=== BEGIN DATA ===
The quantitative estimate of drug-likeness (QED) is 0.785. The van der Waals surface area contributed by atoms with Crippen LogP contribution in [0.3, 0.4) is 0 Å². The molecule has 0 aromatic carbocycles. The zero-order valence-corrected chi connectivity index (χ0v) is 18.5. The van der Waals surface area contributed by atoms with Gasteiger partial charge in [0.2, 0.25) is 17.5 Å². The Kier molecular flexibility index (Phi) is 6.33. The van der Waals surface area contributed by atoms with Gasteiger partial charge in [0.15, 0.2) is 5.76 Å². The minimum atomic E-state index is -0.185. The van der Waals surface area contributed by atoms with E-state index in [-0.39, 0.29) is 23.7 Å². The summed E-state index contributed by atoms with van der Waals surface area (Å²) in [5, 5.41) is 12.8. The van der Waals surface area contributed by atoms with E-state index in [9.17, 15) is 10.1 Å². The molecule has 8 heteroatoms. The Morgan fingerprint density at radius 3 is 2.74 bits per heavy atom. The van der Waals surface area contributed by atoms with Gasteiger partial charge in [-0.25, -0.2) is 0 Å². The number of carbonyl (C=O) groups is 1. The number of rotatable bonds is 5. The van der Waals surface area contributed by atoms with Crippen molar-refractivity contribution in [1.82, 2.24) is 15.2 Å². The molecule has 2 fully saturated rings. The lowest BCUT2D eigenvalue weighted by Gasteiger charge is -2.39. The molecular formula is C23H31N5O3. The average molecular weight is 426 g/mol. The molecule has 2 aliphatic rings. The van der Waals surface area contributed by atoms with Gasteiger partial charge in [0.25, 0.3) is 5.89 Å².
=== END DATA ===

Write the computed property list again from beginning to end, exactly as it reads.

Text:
The quantitative estimate of drug-likeness (QED) is 0.785. The van der Waals surface area contributed by atoms with Crippen LogP contribution in [0.3, 0.4) is 0 Å². The molecule has 0 aromatic carbocycles. The zero-order valence-corrected chi connectivity index (χ0v) is 18.5. The van der Waals surface area contributed by atoms with Gasteiger partial charge in [0.2, 0.25) is 17.5 Å². The Kier molecular flexibility index (Phi) is 6.33. The van der Waals surface area contributed by atoms with Gasteiger partial charge in [0.15, 0.2) is 5.76 Å². The minimum atomic E-state index is -0.185. The van der Waals surface area contributed by atoms with E-state index in [-0.39, 0.29) is 23.7 Å². The summed E-state index contributed by atoms with van der Waals surface area (Å²) in [5, 5.41) is 12.8. The van der Waals surface area contributed by atoms with E-state index in [9.17, 15) is 10.1 Å². The molecule has 8 heteroatoms. The Morgan fingerprint density at radius 3 is 2.74 bits per heavy atom. The van der Waals surface area contributed by atoms with Gasteiger partial charge in [-0.25, -0.2) is 0 Å². The number of carbonyl (C=O) groups is 1. The number of rotatable bonds is 5. The van der Waals surface area contributed by atoms with Crippen molar-refractivity contribution in [1.82, 2.24) is 15.2 Å². The molecule has 2 fully saturated rings. The lowest BCUT2D eigenvalue weighted by Gasteiger charge is -2.39. The molecular formula is C23H31N5O3. The average molecular weight is 426 g/mol. The molecule has 2 aliphatic rings. The van der Waals surface area contributed by atoms with Gasteiger partial charge in [0.25, 0.3) is 5.89 Å².